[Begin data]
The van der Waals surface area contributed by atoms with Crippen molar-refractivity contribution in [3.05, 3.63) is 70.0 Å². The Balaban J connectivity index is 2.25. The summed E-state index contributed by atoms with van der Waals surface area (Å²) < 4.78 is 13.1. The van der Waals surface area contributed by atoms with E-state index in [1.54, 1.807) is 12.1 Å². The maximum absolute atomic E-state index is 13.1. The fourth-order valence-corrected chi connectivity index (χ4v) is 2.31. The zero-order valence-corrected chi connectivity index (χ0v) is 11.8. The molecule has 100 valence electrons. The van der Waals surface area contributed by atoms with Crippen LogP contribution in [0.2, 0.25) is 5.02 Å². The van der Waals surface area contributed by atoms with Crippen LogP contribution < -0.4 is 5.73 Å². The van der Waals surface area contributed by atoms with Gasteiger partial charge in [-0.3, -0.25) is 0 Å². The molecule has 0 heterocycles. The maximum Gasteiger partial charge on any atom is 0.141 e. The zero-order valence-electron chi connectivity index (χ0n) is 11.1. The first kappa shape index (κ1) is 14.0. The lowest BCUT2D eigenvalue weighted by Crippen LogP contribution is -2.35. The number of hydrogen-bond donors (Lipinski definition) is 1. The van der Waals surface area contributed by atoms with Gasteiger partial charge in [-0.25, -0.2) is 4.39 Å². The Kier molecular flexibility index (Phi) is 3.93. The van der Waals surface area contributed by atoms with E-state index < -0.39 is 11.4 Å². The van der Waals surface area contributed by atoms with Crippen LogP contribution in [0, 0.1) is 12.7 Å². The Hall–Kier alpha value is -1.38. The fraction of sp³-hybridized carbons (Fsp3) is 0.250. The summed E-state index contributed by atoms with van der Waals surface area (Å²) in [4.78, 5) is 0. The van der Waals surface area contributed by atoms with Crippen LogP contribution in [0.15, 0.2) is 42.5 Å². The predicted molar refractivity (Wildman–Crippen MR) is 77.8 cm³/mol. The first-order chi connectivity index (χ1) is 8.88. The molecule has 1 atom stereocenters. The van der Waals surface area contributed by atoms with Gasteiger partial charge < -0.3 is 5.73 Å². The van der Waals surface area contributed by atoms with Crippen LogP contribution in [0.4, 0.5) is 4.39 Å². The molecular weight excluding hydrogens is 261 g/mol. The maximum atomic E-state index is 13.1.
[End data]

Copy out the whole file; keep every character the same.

The van der Waals surface area contributed by atoms with Crippen molar-refractivity contribution in [3.05, 3.63) is 70.0 Å². The Balaban J connectivity index is 2.25. The summed E-state index contributed by atoms with van der Waals surface area (Å²) < 4.78 is 13.1. The van der Waals surface area contributed by atoms with E-state index in [1.54, 1.807) is 12.1 Å². The maximum absolute atomic E-state index is 13.1. The fourth-order valence-corrected chi connectivity index (χ4v) is 2.31. The zero-order valence-corrected chi connectivity index (χ0v) is 11.8. The molecule has 100 valence electrons. The van der Waals surface area contributed by atoms with Crippen LogP contribution in [0.2, 0.25) is 5.02 Å². The van der Waals surface area contributed by atoms with Crippen LogP contribution < -0.4 is 5.73 Å². The van der Waals surface area contributed by atoms with Gasteiger partial charge in [-0.3, -0.25) is 0 Å². The molecule has 0 heterocycles. The maximum Gasteiger partial charge on any atom is 0.141 e. The zero-order valence-electron chi connectivity index (χ0n) is 11.1. The first kappa shape index (κ1) is 14.0. The lowest BCUT2D eigenvalue weighted by Crippen LogP contribution is -2.35. The number of hydrogen-bond donors (Lipinski definition) is 1. The van der Waals surface area contributed by atoms with Gasteiger partial charge in [-0.25, -0.2) is 4.39 Å². The Kier molecular flexibility index (Phi) is 3.93. The van der Waals surface area contributed by atoms with E-state index < -0.39 is 11.4 Å². The van der Waals surface area contributed by atoms with Crippen LogP contribution in [0, 0.1) is 12.7 Å². The Hall–Kier alpha value is -1.38. The fraction of sp³-hybridized carbons (Fsp3) is 0.250. The summed E-state index contributed by atoms with van der Waals surface area (Å²) in [4.78, 5) is 0. The van der Waals surface area contributed by atoms with Crippen LogP contribution in [0.15, 0.2) is 42.5 Å². The predicted molar refractivity (Wildman–Crippen MR) is 77.8 cm³/mol. The first-order chi connectivity index (χ1) is 8.88. The molecule has 1 atom stereocenters. The van der Waals surface area contributed by atoms with Gasteiger partial charge < -0.3 is 5.73 Å². The van der Waals surface area contributed by atoms with Crippen LogP contribution in [0.4, 0.5) is 4.39 Å². The molecular weight excluding hydrogens is 261 g/mol. The maximum atomic E-state index is 13.1.